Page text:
Greater China managers divided on Japan outlook

Investors from Taiwan and China take a divergent approach to crisis-hit Japan.

Despite the uncertainty over Japan’s Fukushima nuclear plant disaster, asset managers in neighbouring China and Taiwan say they are sticking to their investments in Japanese equities. But they differ on how to adjust their mix and which sectors to embrace.

Certain strategies have a big Japan allocation, including real-estate investment trusts. For example, Japan accounts for as much as 15% of Reit exposures at Polaris Securities Investment Trust in Taipei. Most of that involves Tokyo assets.

“Before the earthquake, we went on a field research trip to Japan and wanted to increase investment in this part, but now we will hold and not make any changes,” says Julian Liu Tsung-Sheng, CEO at Polaris.

For many equity funds from mainland China, however, Japan is only a small part of the portfolio. Typical is the BoCom Schroders Global QDII fund. Shanghai-based fund manager William Cheng says Japan accounts for only 3% of the portfolio, so there is no need to reduce the position.

He believes over time that the Japanese market will prove good to investors, given it was undervalued even before the earthquake struck.

Taiwanese managers tend to be more tied to the Japan story, because the two economies are closely linked. The Taiex usually trades in tandem with the Nikkei, and it corrected more steeply than other Asian markets last week.

Taiwanese fund managers say they are busy analysing whether, for example, they should reduce weightings of home-grown names in semiconductors and other electronics companies, given their important role in Japanese supply chains.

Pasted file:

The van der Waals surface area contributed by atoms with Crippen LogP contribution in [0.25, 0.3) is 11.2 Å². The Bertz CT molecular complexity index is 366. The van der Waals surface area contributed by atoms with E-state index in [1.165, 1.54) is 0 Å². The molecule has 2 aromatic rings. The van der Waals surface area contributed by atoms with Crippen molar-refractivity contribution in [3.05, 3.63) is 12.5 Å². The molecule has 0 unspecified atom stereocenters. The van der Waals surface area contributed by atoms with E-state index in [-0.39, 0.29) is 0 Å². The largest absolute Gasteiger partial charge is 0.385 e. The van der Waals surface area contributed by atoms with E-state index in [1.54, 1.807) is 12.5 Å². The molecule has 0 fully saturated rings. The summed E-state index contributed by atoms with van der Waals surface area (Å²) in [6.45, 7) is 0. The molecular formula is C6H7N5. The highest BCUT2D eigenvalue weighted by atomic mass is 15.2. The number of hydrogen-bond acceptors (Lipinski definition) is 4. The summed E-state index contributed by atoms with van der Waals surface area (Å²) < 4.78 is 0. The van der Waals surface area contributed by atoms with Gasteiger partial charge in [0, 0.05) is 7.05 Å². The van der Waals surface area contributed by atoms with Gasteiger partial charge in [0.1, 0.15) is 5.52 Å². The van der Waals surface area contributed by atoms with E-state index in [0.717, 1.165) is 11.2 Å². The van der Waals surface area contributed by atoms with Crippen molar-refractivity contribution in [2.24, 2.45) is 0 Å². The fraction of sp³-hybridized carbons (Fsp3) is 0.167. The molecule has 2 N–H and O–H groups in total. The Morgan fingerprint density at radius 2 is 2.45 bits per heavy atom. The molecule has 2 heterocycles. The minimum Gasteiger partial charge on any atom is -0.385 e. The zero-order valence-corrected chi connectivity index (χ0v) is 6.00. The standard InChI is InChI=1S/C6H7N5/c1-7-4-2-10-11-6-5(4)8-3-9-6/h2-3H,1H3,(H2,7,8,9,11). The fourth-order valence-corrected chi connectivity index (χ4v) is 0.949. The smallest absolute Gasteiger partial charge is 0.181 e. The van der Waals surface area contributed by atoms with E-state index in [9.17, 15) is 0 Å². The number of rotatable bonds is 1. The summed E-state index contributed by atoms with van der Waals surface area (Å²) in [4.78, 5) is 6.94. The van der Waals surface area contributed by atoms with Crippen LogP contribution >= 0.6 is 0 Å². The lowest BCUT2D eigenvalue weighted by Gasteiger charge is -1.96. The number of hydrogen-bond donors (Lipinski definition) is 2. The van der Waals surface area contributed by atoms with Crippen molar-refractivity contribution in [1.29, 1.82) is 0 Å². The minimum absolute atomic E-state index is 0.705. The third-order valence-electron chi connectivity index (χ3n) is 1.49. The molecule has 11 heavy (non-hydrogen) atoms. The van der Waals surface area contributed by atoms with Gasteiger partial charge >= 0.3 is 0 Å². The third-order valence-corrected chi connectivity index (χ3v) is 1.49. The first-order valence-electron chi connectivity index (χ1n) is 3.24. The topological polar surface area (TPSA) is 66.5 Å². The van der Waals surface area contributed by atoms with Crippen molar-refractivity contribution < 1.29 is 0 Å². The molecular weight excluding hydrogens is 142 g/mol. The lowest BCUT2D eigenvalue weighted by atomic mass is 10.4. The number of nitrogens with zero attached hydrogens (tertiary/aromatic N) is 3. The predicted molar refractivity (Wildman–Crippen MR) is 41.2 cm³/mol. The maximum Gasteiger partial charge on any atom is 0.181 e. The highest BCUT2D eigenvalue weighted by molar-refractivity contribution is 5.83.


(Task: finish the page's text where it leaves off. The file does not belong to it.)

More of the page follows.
For now, Taipei managers are trying to figure out exactly how these linkages will play out, which means waiting and seeing.

“Will there be enough inventories if Japanese factories can’t operate on full capacity due to the discontinued electricity supply?” asks Liu.

He is also wary of talk that Japan will spur a big recovery play once the crisis passes. The size of the economy is too big and the damage too severe, and he expects Japanese indices will continue to decline.

“We expect a 10% to 15% further correction of the market, and thus will lower the overall position by 20% and reduce the beta of the portfolio by avoiding volatile stocks and small caps,” Liu says.

He adds that Polaris will not adopt an opportunistic approach by acting upon the short-term rebound. “In the last couple of days, the renewable energy sector, such as solar stocks, has performed strongly, but I think it is going to be short-lived.”

By contrast, BoCom Schroders’ Cheng is waiting for investment opportunities to emerge. “Over history, disturbed market conditions eventually normalise, and every downfall of market creates investment opportunities.”

His team is scouring for ideas in areas such as supermarkets, other retail outlets and infrastructure.

For Taiwan’s Liu, the idea of any sector benefiting seems unrealistic. He believes investors should focus instead on Japan’s blue-chips and its most competitive industrial leaders – the survivors.

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